Urgent care centres can save many lives

One hears a constant refrain in the media and industry circles that India’s infrastructure is in a decrepit state across most cities, towns and rural regions.

But the horrendous consequences caused by lack of infrastructure almost never arrests popular attention – 160,000 deaths due to road accidents every year. Had the infrastructure been up to the mark, many of those lives could doubtless be saved.

Such statistics drive home the point that trauma care as it exists in developed nations is virtually non-existent in India. In the case of accidents and other medical emergencies, it is imperative that patients are rushed to the ICU during the ‘golden hour’ when the chances are brightest to save lives. Immediate supportive care in life-threatening cases during the ‘golden hour’ can reduce fatalities significantly.  Almost always, though, this never happens. To begin with, an ambulance may never be available immediately to rush a patient to hospital. When an ambulance is available, there is every chance that chaotic traffic may make it impossible to reach the hospital in the shortest possible time, diminishing a patient’s chances of survival. This is especially true in metro cities such as Delhi, Mumbai and Bangalore where traffic congestion is a year-round problem.

Improving chances

Emergency Medical Care or Urgent Care seeks to administer basic care by trained medical professionals to the patient at the earliest and then transports the person to the nearest emergency healthcare facility within 15-20 minutes of an accident or emergency. This ensures the greatest chance of survival for the victim or patient. Despite developments made by the country’s healthcare sector, Urgent Care across Indian cities has not been part of this advance.

Urgent Care can truly be a lifesaver in cases such as road accidents, cardiac arrest, strokes and other life-threatening conditions. The moment such a case is notified, trained nurses or paramedical personnel provide immediate first aid or pre-hospital care to the person. The patient is then shifted in a well-equipped ambulance to the nearest medical facility.

Considering the bad condition of roads in India, an alternative emergency mode of transport could be via an air ambulance – either a well-equipped helicopter or small aircraft. But given the high costs of air transport, an air ambulance would be restricted to the select few who could afford it.  Emergency care apart, the concept of Urgent Care Centres (UCCs) has slowly been gaining prominence across the world. In developed nations, UCCs have been operational since the 1970s. Through this, ambulatory and emergency care for immediate medical treatment is available outside a hospital’s emergency department on an unscheduled time or walk-in basis.  UCCs primarily treat patients who have an injury or illness that needs immediate attention. UCCs are well equipped with the latest diagnostic tools and life-saving procedures, backed by experienced doctors, nurses and staff.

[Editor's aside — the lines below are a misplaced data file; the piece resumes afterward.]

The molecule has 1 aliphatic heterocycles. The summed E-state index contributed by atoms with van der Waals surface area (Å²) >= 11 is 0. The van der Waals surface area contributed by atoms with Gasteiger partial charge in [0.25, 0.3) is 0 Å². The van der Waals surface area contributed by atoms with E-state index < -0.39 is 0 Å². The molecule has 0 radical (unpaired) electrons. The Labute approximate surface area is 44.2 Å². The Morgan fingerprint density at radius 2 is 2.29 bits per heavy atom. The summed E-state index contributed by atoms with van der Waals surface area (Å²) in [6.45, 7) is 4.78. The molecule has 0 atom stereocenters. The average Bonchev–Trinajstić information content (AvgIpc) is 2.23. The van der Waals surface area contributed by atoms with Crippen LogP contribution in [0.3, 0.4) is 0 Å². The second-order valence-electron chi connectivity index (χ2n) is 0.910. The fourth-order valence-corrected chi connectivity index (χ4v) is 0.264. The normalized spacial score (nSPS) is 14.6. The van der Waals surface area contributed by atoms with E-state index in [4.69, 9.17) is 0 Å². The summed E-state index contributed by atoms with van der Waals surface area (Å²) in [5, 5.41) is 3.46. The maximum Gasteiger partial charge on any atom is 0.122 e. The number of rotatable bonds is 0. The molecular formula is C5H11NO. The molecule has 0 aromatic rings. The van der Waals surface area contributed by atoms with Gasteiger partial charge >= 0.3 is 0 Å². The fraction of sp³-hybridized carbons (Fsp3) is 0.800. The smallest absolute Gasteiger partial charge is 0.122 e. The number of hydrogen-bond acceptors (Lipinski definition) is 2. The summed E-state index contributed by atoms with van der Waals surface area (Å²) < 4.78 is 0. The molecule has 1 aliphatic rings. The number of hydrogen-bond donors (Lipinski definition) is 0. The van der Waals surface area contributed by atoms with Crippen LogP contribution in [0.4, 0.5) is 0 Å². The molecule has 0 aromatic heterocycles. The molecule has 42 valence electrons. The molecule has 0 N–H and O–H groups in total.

It is not only critical cases that could be treated by UCCs, but common injuries and conditions such as burns, cuts, flu and high fever too. In an overpopulated country such as India, UCCs could be located in densely populated urban and suburban areas to capitalise on the ‘golden hour’ in case of emergencies. If a patient was suffering a heart attack, the UCC would stabilise the patient’s condition, place the person on a ventilator if required, ensure the provision of fluids and other important items needed to stabilize the patient during the golden hour, before taking the person to a tertiary hospital of his or her choice or whichever facility is nearest, as necessary. UCCs are meant to increase the healthcare options of primary physicians and hospital emergency rooms with facilities that include OPD clinics, preventive screenings, immunization and basic diagnostics.

The United States already has more than 10,000 UCCs. Canada, Ireland, England, Australia and New Zealand are the other nations where UCCs are operational, saving precious lives every year. The swift growth of UCCs is driven by the public need for convenient access to unscheduled emergency medical care and the major savings that such centres provide over the expensive care in a hospital’s emergency unit.

Moreover, their very location within populated centres allows UCCs to save more lives due to the quicker response time and the 24x7 availability of these facilities and their medical personnel. Considering their multiple benefits, the government should initiate policy measures that encourage the establishment of such UCCs in all regions across India.

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